Puzzled beyond any understanding, Raoul went to the station. Christine wasn't there, of course. Raoul really didn't know what she was up to and just in case asked the man at the box-office if the lady who looked so-and-so has bought any tickets.

"Yes, of course, there aren't many ladies here, - the clerk said seeing an obviously rich and noble man. - She had bought a ticket for the evening Paris train. Had left for a hour ago."

Raoul thanked the man courteously but did it out of habit. His mind began to reel. What for, damn, Christine decided to return to Paris?

His first impulse was to buy a ticket for the next Paris train, and he even produced money... but then, standing at the box-office with the money in his hand and with the expectantly looking clerk before him, he suddenly pushed his money back in his pocket. Then he left the hall and went to the nearby hotel, settling there for himself and his horse.

His sleep was troubled with the unclear images of the past.

In the morning he mounted his horse and launched home.

Christine was sitting at the window in her compartment. The service was the best possible in the train, which meant that she was given reassurances that she could ask about anything she would like. She nodded in silence to these reassurances and retired to her compartment, closed the door and sat at the window.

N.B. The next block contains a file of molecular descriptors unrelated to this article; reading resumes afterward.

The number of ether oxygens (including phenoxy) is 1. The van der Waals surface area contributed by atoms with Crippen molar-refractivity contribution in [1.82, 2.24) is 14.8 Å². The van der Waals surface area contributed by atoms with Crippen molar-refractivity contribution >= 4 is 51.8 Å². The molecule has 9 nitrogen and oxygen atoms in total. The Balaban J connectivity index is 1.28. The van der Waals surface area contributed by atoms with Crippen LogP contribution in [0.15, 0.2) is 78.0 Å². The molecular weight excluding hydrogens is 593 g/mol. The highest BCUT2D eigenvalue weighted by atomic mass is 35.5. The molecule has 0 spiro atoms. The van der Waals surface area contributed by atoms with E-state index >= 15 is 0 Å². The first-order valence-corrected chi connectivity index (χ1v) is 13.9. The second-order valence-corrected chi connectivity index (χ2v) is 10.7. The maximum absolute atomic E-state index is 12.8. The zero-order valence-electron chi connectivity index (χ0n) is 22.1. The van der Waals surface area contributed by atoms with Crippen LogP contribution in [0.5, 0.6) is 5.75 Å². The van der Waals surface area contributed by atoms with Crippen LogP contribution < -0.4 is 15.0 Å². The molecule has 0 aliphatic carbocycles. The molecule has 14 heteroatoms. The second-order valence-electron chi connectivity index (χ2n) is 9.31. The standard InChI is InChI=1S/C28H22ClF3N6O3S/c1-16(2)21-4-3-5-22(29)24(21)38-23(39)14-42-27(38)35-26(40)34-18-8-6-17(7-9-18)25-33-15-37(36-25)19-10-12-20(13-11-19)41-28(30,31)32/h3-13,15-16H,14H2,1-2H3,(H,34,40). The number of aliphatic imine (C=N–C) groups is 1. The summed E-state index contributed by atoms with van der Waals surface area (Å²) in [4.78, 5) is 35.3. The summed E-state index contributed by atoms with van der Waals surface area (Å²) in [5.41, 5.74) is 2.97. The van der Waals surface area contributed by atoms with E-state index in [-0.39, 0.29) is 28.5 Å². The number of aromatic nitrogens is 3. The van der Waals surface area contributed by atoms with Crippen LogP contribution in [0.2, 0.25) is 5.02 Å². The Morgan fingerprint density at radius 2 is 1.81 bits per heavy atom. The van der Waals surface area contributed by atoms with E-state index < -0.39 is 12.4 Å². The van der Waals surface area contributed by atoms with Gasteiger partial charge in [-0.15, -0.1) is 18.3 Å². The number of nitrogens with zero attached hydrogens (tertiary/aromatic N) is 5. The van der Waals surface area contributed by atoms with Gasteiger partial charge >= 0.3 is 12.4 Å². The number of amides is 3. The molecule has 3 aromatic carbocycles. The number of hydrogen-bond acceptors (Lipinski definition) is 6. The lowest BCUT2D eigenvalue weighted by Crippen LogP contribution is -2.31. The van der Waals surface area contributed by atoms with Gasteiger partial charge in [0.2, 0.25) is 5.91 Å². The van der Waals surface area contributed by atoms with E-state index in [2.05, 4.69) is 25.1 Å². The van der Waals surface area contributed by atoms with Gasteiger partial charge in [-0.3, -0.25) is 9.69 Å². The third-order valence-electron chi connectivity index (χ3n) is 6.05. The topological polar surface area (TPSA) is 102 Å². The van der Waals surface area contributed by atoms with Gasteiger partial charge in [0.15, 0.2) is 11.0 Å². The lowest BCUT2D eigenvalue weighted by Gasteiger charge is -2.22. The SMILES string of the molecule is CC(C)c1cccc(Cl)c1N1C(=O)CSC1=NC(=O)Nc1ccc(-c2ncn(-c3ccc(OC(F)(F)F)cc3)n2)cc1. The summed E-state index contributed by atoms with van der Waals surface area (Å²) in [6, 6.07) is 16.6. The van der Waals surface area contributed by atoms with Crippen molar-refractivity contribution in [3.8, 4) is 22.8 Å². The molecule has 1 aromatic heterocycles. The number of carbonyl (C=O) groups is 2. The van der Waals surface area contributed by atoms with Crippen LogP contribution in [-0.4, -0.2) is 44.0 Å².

For the ten years of her marriage to Raoul she had got accustomed to the most comfortable life of the rich noble lady. There couldn't be an idea that she would shake in a casual municipal omnibus to get to the city - there would be a personal carriage, soft seats, servants and, of course, Raoul's never-ceasing protection. She presumed that was it - she could grow tired of his endless protection, of his endless presence. Everywhere - day and night, in her house or outdoors, in her room, in her bed, in her life, in her breath...

But this was the very idea of love she had always had. How could it seem wrong?

Why wasn't she missing his comforting hands now, in the loneliness of the night train?

Of course she didn't blame him for his words, really. He would never think of her having had affairs with other men. He knew about her only affair, and knew very well.

Christine supposed - in fact, she knew - that Raoul had sacrificed much for marrying her. His position in the Parisian society, his ties to his relatives, his respect, his reputation. And she knew that he felt that loss, thought never really mourned it or reprimanded her for it. She felt uncomfortable about it, but he asked her never to return to that matter because he loved her most of all and in any case was glad to have her as his wife.

And she loved him enough to agree to these terms, really very light terms, because most of all she wanted to become his wife and forget about her terrible past...

Raoul returned home tired and morbid. He ordered Francois to bring him dinner to his study, and when it was done, he suddenly told him to fetch wine.

"And brandy, - he added. - Enough brandy."

Christine was returning to Paris. What could wait for her there? Nothing but the recollection of the horrible story she had been the unvoluntary participant of.